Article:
D.C. Public Schools' Critical Response Team exists to field questions and complaints about, well, everything.
Everyone has an opinion about D.C. public schools. All those opinions—along with lots of questions and critiques—make their way to the school system's Critical Response Team, also known as the CRT or even "DCPS Google."
CRT members Kari Brandt, Teresa Biagioni and Sydney Moreau answer up to 300 calls a day. That’s different from just a few years ago, when Brandt says if you had a question about the school system, well, no one would have been there to answer it.
"You would have gotten a never ending phone ring," she says.
The CRT was created in 2007 to be a one-stop shop. If someone calls 202-478-5738, they'll get a real person who can help. Brandt says that calls can cover just about anything. "I just had a baby and I want them to enrollment in Pre-K in four years to concerns about fighting, bullying," she says of calls the team has fielded.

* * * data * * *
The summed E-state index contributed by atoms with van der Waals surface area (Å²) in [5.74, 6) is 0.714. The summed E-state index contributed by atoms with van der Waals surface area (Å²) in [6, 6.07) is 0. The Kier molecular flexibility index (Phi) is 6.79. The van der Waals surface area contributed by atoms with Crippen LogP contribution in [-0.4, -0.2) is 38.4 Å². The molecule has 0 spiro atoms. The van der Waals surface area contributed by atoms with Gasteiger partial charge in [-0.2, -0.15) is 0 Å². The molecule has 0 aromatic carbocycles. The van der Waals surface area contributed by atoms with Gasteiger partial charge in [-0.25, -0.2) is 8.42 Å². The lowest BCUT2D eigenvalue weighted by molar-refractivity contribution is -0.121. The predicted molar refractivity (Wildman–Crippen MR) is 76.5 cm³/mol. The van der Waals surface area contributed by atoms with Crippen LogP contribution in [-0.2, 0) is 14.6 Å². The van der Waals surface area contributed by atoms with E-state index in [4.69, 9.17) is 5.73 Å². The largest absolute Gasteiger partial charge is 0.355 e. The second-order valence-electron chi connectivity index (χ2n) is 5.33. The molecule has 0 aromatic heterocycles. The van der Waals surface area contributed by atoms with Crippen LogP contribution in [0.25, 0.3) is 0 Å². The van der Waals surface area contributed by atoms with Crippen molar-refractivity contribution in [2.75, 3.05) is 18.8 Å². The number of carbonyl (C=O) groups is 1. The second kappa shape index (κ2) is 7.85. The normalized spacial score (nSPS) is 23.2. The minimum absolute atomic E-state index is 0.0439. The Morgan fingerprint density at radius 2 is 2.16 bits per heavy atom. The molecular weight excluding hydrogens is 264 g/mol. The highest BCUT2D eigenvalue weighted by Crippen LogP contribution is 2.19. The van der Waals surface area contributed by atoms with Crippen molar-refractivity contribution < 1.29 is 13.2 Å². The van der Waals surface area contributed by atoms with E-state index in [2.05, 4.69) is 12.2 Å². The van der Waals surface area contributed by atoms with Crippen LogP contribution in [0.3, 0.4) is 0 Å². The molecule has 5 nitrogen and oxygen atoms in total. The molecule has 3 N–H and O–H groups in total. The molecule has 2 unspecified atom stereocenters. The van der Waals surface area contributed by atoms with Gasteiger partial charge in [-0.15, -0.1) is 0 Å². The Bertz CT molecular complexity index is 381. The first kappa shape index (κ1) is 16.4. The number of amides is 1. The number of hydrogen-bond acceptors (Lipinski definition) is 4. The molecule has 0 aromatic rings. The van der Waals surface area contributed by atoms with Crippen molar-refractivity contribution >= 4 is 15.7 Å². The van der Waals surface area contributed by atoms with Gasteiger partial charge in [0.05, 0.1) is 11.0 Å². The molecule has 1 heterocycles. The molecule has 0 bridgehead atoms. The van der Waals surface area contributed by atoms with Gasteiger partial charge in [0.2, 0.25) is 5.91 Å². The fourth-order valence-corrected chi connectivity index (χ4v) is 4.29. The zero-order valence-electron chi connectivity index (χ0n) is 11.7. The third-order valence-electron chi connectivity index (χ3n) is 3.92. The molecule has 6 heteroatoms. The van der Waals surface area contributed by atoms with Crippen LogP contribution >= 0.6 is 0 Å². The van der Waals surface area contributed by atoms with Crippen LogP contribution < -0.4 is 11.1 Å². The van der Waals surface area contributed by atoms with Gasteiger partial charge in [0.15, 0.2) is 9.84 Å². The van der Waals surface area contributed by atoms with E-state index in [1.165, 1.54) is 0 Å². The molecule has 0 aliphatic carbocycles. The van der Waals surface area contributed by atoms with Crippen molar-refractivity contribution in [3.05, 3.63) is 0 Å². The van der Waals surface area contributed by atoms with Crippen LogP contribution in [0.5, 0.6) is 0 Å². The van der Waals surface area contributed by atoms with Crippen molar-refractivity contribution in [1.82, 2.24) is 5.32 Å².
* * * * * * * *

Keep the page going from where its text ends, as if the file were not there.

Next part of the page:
Sometimes they’re able to resolve issues pretty quickly, like when Moreau helped a grandmother enroll her grandchild in school again. "The grandma calls me every now and then to let me know how she’s doing. She’s invited me to her house multiple times," she says.
Sometimes, though, the team can’t do much. For example, Brandt says they got a call from a woman who says she should have been homecoming queen in 1982. "And she got the votes and then that night the announcer said her sister’s name instead. So she contacted us but we don’t have a 1982 homecoming queen trophy!", says Brandt.
And like anyone who works in customer service knows, the callers can sometimes be frustrated, to put it mildly. "I had a young woman told me I should work at McDonalds, that’s not something anyone wants to hear, but I'm not going to show that to her," she says.
They try to remember that parents are worried about their children, that’s why they’re yelling. "Repeating to them what you’re hearing from them," says Brandt about how they handle angry callers. "We’re all very zen here at critical response!"
Being zen helps, because when you're dealing with up to 300 calls each day, there's not much time to get angry.